PALM SPRINGS, Calif. -

A recent national study published on hospitalsafetyscore.org shows all three Coachella Valley hospitals have work to do when it comes to keeping their patients safe from preventable harm and medical errors.

More than 2500 hospitals across the United States are analyzed and given a letter grade by the only publicly accessible standard of hospital safety available free to the public.

The study (administered by Leapfrog) targets a hospital's ability to prevent infections, eliminate errors and injuries. 

Desert Regional Medical Center received the highest grade among the three Coachella Valley hospitals with a 'B.'

Eisenhower Medical Center in Rancho Mirage and JFK Memorial Hospital in Indio both received a 'C'.

"We are shooting for an "A," said Desert Regional Medical Center spokesman, Richard Ramhoff.  "We won't be satisfied until we get an "A." 

Ramhoff says studies such as this help hospitals to improve their performance.

"Desert Regional Medical Center is committed to, and we use survey's like this, as well as publicly reported data," Ramhoff said. 

"A lot of the data in this survey is from publicly reported quality data, but we also participate in the Leapfrog survey, and not every hospital does that."

Eisenhower Medical Center issued this statement about it's grade:

"Participation in Leapfrog's survey is voluntary, and Eisenhower Medical Center did not participate in this particular year. As a result, Leapfrog only included data about Eisenhower that they could gather from other sources, leaving a number of unanswered items and therefore, lowering the overall score. Eisenhower Medical Center intends to participate in Leapfrog's survey going forward, and with complete information, we expect to see a higher score."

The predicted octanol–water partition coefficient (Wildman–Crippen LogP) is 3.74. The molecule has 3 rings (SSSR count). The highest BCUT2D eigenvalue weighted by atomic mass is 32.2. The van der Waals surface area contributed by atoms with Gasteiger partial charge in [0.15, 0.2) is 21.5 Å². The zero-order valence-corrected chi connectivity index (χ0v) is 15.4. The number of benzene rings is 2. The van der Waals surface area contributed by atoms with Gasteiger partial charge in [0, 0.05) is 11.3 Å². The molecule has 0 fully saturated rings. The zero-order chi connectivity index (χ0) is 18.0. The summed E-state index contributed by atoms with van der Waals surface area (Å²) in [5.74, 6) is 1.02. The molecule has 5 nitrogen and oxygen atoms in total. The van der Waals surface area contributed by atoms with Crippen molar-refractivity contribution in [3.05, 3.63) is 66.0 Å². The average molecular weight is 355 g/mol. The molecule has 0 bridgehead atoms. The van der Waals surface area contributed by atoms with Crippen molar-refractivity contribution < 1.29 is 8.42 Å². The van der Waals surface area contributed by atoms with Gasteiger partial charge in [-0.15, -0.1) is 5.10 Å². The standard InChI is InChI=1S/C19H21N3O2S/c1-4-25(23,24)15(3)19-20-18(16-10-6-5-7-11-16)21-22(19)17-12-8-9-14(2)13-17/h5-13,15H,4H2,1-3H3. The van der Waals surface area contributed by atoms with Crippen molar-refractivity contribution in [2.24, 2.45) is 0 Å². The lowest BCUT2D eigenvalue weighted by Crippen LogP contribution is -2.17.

More than 2500 hospitals nationwide were included in the Leapfrog study. More than 1100 of the hospitals participated free of charge. 

A representative from JFK issued this statement:

"Providing safe, high-quality care to our patients is the primary focus of everything we do, and we are committed to using evidence-based guidelines to provide the best possible care to our patients. We regularly evaluate our patient care processes and have a number of initiatives in place to help us continually improve and enhance the quality and safety of our care. While scoring methods differ by organization and none provide a complete picture of the care provided to patients, we use this and other publicly available information to continually improve our culture of safety."

Insurance companies dictate many aspects of a patient's health care services, but consumers we spoke with were happy to have the information available to them.

"I think it is valuable," said Barbara Forgeron. "I don't think patients are aware of it. As a consumer I don't know that I'm aware of it. I think that as consumers we make wise decisions on other aspects of our lives. We certainly shop around for the kind of car we are going to purchase or where we buy our groceries. we should be informed where we have our medical procedures done."